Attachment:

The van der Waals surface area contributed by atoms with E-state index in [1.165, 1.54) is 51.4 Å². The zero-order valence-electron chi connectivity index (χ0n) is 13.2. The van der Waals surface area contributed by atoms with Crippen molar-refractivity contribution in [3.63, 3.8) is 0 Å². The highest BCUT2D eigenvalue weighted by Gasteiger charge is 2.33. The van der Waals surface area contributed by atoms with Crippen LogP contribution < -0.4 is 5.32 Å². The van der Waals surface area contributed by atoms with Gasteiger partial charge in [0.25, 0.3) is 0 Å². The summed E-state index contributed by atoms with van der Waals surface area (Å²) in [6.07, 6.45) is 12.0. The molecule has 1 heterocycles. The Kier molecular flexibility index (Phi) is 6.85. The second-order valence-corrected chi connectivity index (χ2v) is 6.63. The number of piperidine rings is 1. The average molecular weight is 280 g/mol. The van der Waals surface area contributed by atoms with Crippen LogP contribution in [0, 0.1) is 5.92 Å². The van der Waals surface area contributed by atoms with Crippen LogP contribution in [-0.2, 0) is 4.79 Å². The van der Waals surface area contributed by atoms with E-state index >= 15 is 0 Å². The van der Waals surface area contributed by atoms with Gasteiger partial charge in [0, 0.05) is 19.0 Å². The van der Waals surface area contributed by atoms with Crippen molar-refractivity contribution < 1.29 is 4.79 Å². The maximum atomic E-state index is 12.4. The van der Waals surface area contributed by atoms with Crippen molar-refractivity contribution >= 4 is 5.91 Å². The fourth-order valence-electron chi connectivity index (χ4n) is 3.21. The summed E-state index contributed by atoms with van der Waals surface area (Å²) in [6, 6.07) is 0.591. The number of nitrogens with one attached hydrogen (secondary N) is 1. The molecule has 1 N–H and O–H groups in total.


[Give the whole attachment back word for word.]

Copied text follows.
The van der Waals surface area contributed by atoms with E-state index in [1.165, 1.54) is 51.4 Å². The zero-order valence-electron chi connectivity index (χ0n) is 13.2. The van der Waals surface area contributed by atoms with Crippen molar-refractivity contribution in [3.63, 3.8) is 0 Å². The highest BCUT2D eigenvalue weighted by Gasteiger charge is 2.33. The van der Waals surface area contributed by atoms with Crippen LogP contribution < -0.4 is 5.32 Å². The van der Waals surface area contributed by atoms with Gasteiger partial charge in [0.25, 0.3) is 0 Å². The summed E-state index contributed by atoms with van der Waals surface area (Å²) in [6.07, 6.45) is 12.0. The molecule has 1 heterocycles. The Kier molecular flexibility index (Phi) is 6.85. The second-order valence-corrected chi connectivity index (χ2v) is 6.63. The number of piperidine rings is 1. The average molecular weight is 280 g/mol. The van der Waals surface area contributed by atoms with Crippen LogP contribution in [0, 0.1) is 5.92 Å². The van der Waals surface area contributed by atoms with Crippen LogP contribution in [-0.2, 0) is 4.79 Å². The van der Waals surface area contributed by atoms with E-state index >= 15 is 0 Å². The van der Waals surface area contributed by atoms with Gasteiger partial charge in [0, 0.05) is 19.0 Å². The van der Waals surface area contributed by atoms with Crippen molar-refractivity contribution < 1.29 is 4.79 Å². The maximum atomic E-state index is 12.4. The van der Waals surface area contributed by atoms with Crippen molar-refractivity contribution >= 4 is 5.91 Å². The fourth-order valence-electron chi connectivity index (χ4n) is 3.21. The summed E-state index contributed by atoms with van der Waals surface area (Å²) in [6, 6.07) is 0.591. The number of nitrogens with one attached hydrogen (secondary N) is 1. The molecule has 1 N–H and O–H groups in total.